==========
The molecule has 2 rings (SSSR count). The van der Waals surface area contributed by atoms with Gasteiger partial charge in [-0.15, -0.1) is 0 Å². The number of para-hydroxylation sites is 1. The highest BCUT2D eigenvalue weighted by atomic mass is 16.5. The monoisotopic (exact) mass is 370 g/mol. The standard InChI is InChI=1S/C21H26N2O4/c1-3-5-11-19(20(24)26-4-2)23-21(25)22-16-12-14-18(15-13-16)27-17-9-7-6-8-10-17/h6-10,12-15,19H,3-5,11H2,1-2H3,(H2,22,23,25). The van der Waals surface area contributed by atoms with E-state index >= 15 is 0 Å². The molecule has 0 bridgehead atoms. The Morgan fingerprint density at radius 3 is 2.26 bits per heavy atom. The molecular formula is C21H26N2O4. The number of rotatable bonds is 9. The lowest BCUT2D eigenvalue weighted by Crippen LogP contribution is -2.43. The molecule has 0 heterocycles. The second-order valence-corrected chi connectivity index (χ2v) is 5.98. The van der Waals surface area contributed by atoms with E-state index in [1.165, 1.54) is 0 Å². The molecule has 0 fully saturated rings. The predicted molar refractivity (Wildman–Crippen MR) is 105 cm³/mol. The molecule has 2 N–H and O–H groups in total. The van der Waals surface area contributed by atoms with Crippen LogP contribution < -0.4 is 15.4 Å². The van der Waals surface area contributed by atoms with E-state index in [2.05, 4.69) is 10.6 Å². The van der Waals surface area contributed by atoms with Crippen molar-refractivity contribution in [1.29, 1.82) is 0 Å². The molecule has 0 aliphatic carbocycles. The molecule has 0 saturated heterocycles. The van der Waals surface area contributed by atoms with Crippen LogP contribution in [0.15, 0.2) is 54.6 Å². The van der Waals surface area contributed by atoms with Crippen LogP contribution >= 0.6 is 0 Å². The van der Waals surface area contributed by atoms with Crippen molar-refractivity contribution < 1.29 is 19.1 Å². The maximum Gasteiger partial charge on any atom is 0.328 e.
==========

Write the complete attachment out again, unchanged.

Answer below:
The molecule has 2 rings (SSSR count). The van der Waals surface area contributed by atoms with Gasteiger partial charge in [-0.15, -0.1) is 0 Å². The number of para-hydroxylation sites is 1. The highest BCUT2D eigenvalue weighted by atomic mass is 16.5. The monoisotopic (exact) mass is 370 g/mol. The standard InChI is InChI=1S/C21H26N2O4/c1-3-5-11-19(20(24)26-4-2)23-21(25)22-16-12-14-18(15-13-16)27-17-9-7-6-8-10-17/h6-10,12-15,19H,3-5,11H2,1-2H3,(H2,22,23,25). The van der Waals surface area contributed by atoms with E-state index >= 15 is 0 Å². The molecule has 0 bridgehead atoms. The Morgan fingerprint density at radius 3 is 2.26 bits per heavy atom. The molecular formula is C21H26N2O4. The number of rotatable bonds is 9. The lowest BCUT2D eigenvalue weighted by Crippen LogP contribution is -2.43. The molecule has 0 heterocycles. The second-order valence-corrected chi connectivity index (χ2v) is 5.98. The van der Waals surface area contributed by atoms with E-state index in [1.165, 1.54) is 0 Å². The molecule has 0 fully saturated rings. The predicted molar refractivity (Wildman–Crippen MR) is 105 cm³/mol. The molecule has 2 N–H and O–H groups in total. The van der Waals surface area contributed by atoms with Crippen LogP contribution < -0.4 is 15.4 Å². The van der Waals surface area contributed by atoms with E-state index in [2.05, 4.69) is 10.6 Å². The van der Waals surface area contributed by atoms with Crippen molar-refractivity contribution in [1.29, 1.82) is 0 Å². The molecule has 0 aliphatic carbocycles. The molecule has 0 saturated heterocycles. The van der Waals surface area contributed by atoms with Crippen LogP contribution in [0.15, 0.2) is 54.6 Å². The van der Waals surface area contributed by atoms with Crippen LogP contribution >= 0.6 is 0 Å². The van der Waals surface area contributed by atoms with Crippen molar-refractivity contribution < 1.29 is 19.1 Å². The maximum Gasteiger partial charge on any atom is 0.328 e.